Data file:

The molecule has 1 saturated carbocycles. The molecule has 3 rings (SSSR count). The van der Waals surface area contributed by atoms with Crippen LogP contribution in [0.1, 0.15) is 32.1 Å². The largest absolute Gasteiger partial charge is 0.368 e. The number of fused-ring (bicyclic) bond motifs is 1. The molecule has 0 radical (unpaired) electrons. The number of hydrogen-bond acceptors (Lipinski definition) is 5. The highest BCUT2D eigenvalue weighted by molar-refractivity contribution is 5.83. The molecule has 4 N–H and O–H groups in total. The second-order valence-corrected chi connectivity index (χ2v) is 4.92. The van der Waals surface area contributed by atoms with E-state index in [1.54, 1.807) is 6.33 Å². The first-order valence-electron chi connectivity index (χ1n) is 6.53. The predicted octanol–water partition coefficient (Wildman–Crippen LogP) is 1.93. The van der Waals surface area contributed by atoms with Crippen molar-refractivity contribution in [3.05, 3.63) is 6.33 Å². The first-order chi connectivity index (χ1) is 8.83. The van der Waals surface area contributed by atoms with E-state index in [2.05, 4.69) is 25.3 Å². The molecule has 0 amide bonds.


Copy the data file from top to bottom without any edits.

The molecule has 1 saturated carbocycles. The molecule has 3 rings (SSSR count). The van der Waals surface area contributed by atoms with Crippen LogP contribution in [0.1, 0.15) is 32.1 Å². The largest absolute Gasteiger partial charge is 0.368 e. The number of fused-ring (bicyclic) bond motifs is 1. The molecule has 0 radical (unpaired) electrons. The number of hydrogen-bond acceptors (Lipinski definition) is 5. The highest BCUT2D eigenvalue weighted by molar-refractivity contribution is 5.83. The molecule has 4 N–H and O–H groups in total. The second-order valence-corrected chi connectivity index (χ2v) is 4.92. The van der Waals surface area contributed by atoms with E-state index in [1.54, 1.807) is 6.33 Å². The first-order valence-electron chi connectivity index (χ1n) is 6.53. The predicted octanol–water partition coefficient (Wildman–Crippen LogP) is 1.93. The van der Waals surface area contributed by atoms with Crippen molar-refractivity contribution in [3.05, 3.63) is 6.33 Å². The first-order chi connectivity index (χ1) is 8.83. The van der Waals surface area contributed by atoms with E-state index in [2.05, 4.69) is 25.3 Å². The molecule has 0 amide bonds.